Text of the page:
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Iraq Report: November 5, 1999

5 November 1999, Volume 2, Number 41

INC ELECTS LEADERSHIP, DEFINES POLICIES. The New York meeting of the INC elected a new Central Council consisting of 65 representatives of various groups within the Iraqi opposition, as well as a seven-person leadership team which the INC press release said is "unified, representative, and re-invigorated. This narrower body includes Dr. Ayad Allawi from the Iraq National Accord, independents Riyad Al-Yawer and Dr. Ahmad Chalabi, the Constitutional Monarchist Movement's Sharif Ali Bin Al-Husseyn, Islamic representative Shaykh Muhammad Muhammad Ali, Dr. Latif Rashid from the Patriotic Union of Kurdistan, and Hoshyar Zibari of the Kurdistan Democratic Party.

According to the "Mideast Mirror" of 2 November, the chairmanship will rotate among six of the seven; Chalabi, however, will not be allowed to occupy the chairman's position.

The New York sessions generated reports concerning the future of Iraq, political issues, fundraising and finance, human rights, constitutional issues, and a new charter, reports that an INC spokesman said "represent a blueprint for a new Iraq." The meeting decided to launch a major fundraising campaign. And it also agreed to "aggressively" pursue the indictment of Iraqi leader Saddam Husseyn and his inner circle for war crimes.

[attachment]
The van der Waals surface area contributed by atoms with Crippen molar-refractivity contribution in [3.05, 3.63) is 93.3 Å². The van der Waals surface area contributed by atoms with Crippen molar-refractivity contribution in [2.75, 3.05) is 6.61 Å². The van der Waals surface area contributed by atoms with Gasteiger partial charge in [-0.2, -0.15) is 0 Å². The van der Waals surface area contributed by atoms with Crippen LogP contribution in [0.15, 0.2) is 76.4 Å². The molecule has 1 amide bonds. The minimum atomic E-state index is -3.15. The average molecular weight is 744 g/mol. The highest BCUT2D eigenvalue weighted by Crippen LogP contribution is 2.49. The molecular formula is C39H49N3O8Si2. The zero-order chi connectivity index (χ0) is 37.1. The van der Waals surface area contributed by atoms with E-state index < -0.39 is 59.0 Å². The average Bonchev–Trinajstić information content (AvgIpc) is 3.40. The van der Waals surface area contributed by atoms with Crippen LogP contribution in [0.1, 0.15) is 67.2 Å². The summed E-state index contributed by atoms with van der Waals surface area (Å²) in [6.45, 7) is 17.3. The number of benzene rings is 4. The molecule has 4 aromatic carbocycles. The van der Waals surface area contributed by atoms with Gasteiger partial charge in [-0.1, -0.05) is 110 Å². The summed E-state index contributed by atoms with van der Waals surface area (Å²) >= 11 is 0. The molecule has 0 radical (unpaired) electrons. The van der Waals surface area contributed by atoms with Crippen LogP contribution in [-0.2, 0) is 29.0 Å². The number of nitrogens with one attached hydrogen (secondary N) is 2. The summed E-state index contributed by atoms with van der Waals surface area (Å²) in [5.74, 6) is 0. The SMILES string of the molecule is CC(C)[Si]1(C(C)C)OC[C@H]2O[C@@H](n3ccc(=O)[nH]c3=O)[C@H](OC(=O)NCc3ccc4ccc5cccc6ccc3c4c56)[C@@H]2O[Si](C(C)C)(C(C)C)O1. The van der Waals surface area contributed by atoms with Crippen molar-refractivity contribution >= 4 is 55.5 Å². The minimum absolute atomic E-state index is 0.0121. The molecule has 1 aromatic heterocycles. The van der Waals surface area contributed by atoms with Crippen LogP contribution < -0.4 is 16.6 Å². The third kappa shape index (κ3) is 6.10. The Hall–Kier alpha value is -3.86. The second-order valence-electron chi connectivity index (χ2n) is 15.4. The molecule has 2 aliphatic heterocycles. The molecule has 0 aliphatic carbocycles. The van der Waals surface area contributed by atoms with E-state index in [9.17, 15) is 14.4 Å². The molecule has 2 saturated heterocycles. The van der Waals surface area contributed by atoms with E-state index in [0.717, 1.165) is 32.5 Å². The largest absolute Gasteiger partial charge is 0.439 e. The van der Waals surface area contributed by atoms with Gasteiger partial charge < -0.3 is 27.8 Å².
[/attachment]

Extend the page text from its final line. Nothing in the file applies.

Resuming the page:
The sensitive question of some kind of military action against Saddam Husseyn, the "Turkish Daily News" reported on 1 November, will only be discussed at a "less public forum in the future," a session Chalabi said will likely take place in Kurdish-controlled northern Iraq.

Attendees at the New York sessions downplayed the absence of several groups, including the Supreme Council for the Islamic Revolution in Iraq (SCIRI), and they expressed the hope that SCIRI and other groups would attend other meetings held outside the United States.

Baghdad's response to the INC meeting was terse. Iraqi Vice President Taha Yasin Ramadan is quoted by Reuters on 1 November as saying that "we, and all honest people in the world, ridicule the meeting of the Iraq opposition." Saddam Husseyn also was reported to have instructed aides to study the possibility of forming new political parties and formulating a new constitution, an announcement likely made to offset the barrage of press coverage generated by the New York sessions. (David Nissman)